Today is Mahanabami or Nabami, the second last day of Durga Puja. After the euphoria of Saptami and Ashtami, Nabami brings about a certain sadness, the end of the grand carnival being at hand.
This year, though, because of the way the timings of the rituals are, as per the panjika, Nabami and Dashami are on the same day. Of course, this wouldn’t lessen in any way the celebrations.
Nabami begins with a lot of expectations, like the rest of the days. The joy is still in the air. Like on the other days, people visit pandals in large numbers, dressed in all their finery. Festive spirit – dhunuchi naach
The highlight of Nabami is the dhunuchi naach, or dance with a dhunuchi, which is held in the evenings. It follows the sandhya aarti, that is, the evening puja. A dhunuchi is a big clay lamp with a flared lip. Slow-burning coconut husk is put inside, on which incense (usually camphor) burns. One is held in each hand by the dancer as he/she contorts the body (often to impossible angles) in gay abandon to the mesmerising drum beats of the dhaaki (drummer). A well-performed dhunuchi naach is indeed a sight to behold. The better dhunuchi dancers can easily give professional dancers a run for their money, such are their skills.
Dhunuchi naach is often considered the most exciting event of Durga Puja.
Dhunuchi naach is something in which men, women and children, all take part. Traditional dresses are often the norm for this dance. Competitions are held in many pandals. The often intense but friendly rivalry brings about a special flavour to these events. Competitions for dhaakis are also often held. Now with the advent of sponsored pujas, all these competitions often come with attractive gifts.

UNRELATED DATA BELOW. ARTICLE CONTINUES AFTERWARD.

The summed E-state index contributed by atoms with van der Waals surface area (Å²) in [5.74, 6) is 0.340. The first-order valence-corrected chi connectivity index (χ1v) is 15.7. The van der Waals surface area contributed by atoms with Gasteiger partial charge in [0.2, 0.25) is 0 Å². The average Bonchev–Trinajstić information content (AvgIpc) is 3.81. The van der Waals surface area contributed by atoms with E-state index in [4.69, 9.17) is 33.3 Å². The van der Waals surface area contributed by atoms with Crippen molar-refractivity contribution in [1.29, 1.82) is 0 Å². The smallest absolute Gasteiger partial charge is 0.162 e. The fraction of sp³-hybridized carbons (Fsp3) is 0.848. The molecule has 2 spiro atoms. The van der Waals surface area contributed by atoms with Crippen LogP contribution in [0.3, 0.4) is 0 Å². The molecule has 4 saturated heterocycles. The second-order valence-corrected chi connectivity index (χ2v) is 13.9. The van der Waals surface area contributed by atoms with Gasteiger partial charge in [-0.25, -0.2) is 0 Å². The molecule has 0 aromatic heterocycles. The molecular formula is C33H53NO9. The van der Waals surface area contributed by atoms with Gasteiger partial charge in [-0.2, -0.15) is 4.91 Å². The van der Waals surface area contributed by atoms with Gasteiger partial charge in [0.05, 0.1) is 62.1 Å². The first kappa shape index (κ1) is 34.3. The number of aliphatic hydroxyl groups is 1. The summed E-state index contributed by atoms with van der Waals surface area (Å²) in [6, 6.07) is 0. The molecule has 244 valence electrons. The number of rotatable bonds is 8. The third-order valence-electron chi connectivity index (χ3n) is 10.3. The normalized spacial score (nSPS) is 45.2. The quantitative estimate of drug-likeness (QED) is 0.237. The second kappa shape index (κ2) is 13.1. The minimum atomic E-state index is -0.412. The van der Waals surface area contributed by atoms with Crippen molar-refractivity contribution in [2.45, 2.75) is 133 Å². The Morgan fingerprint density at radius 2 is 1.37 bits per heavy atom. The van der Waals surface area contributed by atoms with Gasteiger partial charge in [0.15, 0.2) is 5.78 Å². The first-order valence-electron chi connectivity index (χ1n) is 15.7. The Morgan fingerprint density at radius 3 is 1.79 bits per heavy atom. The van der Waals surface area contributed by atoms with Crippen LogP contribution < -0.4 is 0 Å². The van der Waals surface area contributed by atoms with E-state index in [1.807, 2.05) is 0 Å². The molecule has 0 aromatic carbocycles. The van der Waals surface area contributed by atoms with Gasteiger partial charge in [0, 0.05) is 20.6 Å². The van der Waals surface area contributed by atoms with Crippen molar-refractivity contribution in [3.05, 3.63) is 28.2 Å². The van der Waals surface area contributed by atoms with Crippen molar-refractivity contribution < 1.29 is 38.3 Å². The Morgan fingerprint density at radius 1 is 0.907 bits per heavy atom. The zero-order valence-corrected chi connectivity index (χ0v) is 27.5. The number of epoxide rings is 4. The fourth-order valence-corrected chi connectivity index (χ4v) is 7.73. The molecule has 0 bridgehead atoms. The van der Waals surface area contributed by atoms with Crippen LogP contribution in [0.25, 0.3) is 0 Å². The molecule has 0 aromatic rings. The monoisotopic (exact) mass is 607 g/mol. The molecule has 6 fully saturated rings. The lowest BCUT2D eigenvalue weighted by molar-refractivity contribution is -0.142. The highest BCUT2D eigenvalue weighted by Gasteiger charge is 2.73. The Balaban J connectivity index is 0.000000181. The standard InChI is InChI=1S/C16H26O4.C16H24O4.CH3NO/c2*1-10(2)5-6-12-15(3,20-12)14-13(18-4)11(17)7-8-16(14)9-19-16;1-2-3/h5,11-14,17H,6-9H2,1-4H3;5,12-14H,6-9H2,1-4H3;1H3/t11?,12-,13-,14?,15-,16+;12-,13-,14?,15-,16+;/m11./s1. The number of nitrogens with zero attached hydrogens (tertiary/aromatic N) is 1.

A clipping from a dhunuchi naach
Along with the excitement, Nabami also brings sadness. It is the fag end of the festival of the year. However, the next year will bring in another edition of the festival, and that calls for renewed hope.
Dhunuchi naach (durgapujaonline.com)
Dashami marks the victory of Goddess Durga over the demon Mahishasura.
The mantras that are chanted during the puja have a sombre, soulful strain to it: after all partings are never easy.
Doi-khoi or dodhimongol is offered, or it could be sheetal pantha (rice soaked in water) with punti machh (a type tiny fish, and it’s very tasty). As the offerings suggest, it is traditional in nature and has a rustic, earthy feel to it. A hundred and eight items are used to bid goodbye, and these are held in the boron dala, or tray.
Before the bishorjon, or immersion of the idols, comes an important event – sindoor khela. The khela, or playing with sindoor, or red vermilion, is traditionally meant to be done only be married women.
They offer baran (ritual farewell) to the goddess with pradip, sindoor, betel leaf and sweets. After this, they collect the sindoor from the forehead of the idol of Durga and smear each other with it to bid farewell to the goddess. It is also an occasion of bonhomie and coming together of women.
Sindoor khela (facebook.com/ DURGA)
Durga Puja ends formally with the bishorjon or immersion of the idols of Goddess Durga and her children (Mahishasura goes too, of course!).
After the sindoor khela arrives the hour of parting. With tears in their eyes, scrambling to touch her feet one last time, devotees bid goodbye to their beloved mother – Maa Durga.
The idols are usually carried on trucks to river banks or large lakes (where there is no river nearby). People crowd into the trucks and chant ‘Bolo bolo Durga Mai ki jai’ (‘Victory to Mother Durga’) and ‘Asche bochor abar hobe’ (‘Back next year’) all the way to the bank of the river or lake where the immersion is to take place. Then, all those on board, including the young, join hands in gently lowering the idols into the water.
With mournful eyes, people return to the empty pandals. In the evenings, cultural functions are organised in many localities. After Durga Puja is as much about religion as about culture – an amalgamation of all that is good.
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